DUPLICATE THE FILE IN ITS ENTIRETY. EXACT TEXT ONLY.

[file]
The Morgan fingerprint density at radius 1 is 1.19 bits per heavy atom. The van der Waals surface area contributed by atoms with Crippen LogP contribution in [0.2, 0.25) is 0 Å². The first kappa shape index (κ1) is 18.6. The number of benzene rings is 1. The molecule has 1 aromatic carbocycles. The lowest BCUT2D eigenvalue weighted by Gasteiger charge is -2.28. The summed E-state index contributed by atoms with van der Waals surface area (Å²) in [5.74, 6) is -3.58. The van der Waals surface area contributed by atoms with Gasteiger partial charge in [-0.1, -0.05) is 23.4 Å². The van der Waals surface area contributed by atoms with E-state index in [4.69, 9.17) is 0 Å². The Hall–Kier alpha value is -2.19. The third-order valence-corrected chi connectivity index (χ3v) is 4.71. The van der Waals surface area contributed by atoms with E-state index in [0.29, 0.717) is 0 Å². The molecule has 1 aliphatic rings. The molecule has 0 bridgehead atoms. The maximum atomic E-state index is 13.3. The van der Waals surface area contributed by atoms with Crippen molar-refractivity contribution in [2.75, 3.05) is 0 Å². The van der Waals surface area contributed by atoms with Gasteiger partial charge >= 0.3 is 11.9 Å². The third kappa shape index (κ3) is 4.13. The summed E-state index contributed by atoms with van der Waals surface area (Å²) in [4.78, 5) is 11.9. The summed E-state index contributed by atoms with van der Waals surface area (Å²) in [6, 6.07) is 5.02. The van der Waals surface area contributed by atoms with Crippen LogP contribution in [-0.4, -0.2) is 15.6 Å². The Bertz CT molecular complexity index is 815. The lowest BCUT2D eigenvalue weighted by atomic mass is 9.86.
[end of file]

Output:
The Morgan fingerprint density at radius 1 is 1.19 bits per heavy atom. The van der Waals surface area contributed by atoms with Crippen LogP contribution in [0.2, 0.25) is 0 Å². The first kappa shape index (κ1) is 18.6. The number of benzene rings is 1. The molecule has 1 aromatic carbocycles. The lowest BCUT2D eigenvalue weighted by Gasteiger charge is -2.28. The summed E-state index contributed by atoms with van der Waals surface area (Å²) in [5.74, 6) is -3.58. The van der Waals surface area contributed by atoms with Gasteiger partial charge in [-0.1, -0.05) is 23.4 Å². The van der Waals surface area contributed by atoms with E-state index in [4.69, 9.17) is 0 Å². The Hall–Kier alpha value is -2.19. The third-order valence-corrected chi connectivity index (χ3v) is 4.71. The van der Waals surface area contributed by atoms with E-state index in [0.29, 0.717) is 0 Å². The molecule has 1 aliphatic rings. The molecule has 0 bridgehead atoms. The maximum atomic E-state index is 13.3. The van der Waals surface area contributed by atoms with Crippen molar-refractivity contribution in [2.75, 3.05) is 0 Å². The van der Waals surface area contributed by atoms with Gasteiger partial charge >= 0.3 is 11.9 Å². The third kappa shape index (κ3) is 4.13. The summed E-state index contributed by atoms with van der Waals surface area (Å²) in [4.78, 5) is 11.9. The summed E-state index contributed by atoms with van der Waals surface area (Å²) in [6, 6.07) is 5.02. The van der Waals surface area contributed by atoms with Crippen LogP contribution in [-0.4, -0.2) is 15.6 Å². The Bertz CT molecular complexity index is 815. The lowest BCUT2D eigenvalue weighted by atomic mass is 9.86.